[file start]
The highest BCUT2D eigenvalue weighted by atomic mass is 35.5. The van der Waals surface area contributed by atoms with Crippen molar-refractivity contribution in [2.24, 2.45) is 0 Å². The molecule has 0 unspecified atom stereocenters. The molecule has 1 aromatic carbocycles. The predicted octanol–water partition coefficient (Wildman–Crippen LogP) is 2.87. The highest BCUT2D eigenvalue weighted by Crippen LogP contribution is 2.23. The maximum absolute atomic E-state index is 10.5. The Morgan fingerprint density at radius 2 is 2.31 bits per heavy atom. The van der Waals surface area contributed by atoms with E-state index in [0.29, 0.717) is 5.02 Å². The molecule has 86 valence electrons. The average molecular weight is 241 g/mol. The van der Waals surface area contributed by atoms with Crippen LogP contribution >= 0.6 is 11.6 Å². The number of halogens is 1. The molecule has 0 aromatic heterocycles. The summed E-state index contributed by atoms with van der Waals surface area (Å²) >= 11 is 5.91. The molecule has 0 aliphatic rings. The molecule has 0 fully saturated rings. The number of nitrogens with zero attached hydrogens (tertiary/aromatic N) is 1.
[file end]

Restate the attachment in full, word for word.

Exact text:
The highest BCUT2D eigenvalue weighted by atomic mass is 35.5. The van der Waals surface area contributed by atoms with Crippen molar-refractivity contribution in [2.24, 2.45) is 0 Å². The molecule has 0 unspecified atom stereocenters. The molecule has 1 aromatic carbocycles. The predicted octanol–water partition coefficient (Wildman–Crippen LogP) is 2.87. The highest BCUT2D eigenvalue weighted by Crippen LogP contribution is 2.23. The maximum absolute atomic E-state index is 10.5. The Morgan fingerprint density at radius 2 is 2.31 bits per heavy atom. The van der Waals surface area contributed by atoms with E-state index in [0.29, 0.717) is 5.02 Å². The molecule has 86 valence electrons. The average molecular weight is 241 g/mol. The van der Waals surface area contributed by atoms with Crippen LogP contribution >= 0.6 is 11.6 Å². The number of halogens is 1. The molecule has 0 aromatic heterocycles. The summed E-state index contributed by atoms with van der Waals surface area (Å²) >= 11 is 5.91. The molecule has 0 aliphatic rings. The molecule has 0 fully saturated rings. The number of nitrogens with zero attached hydrogens (tertiary/aromatic N) is 1.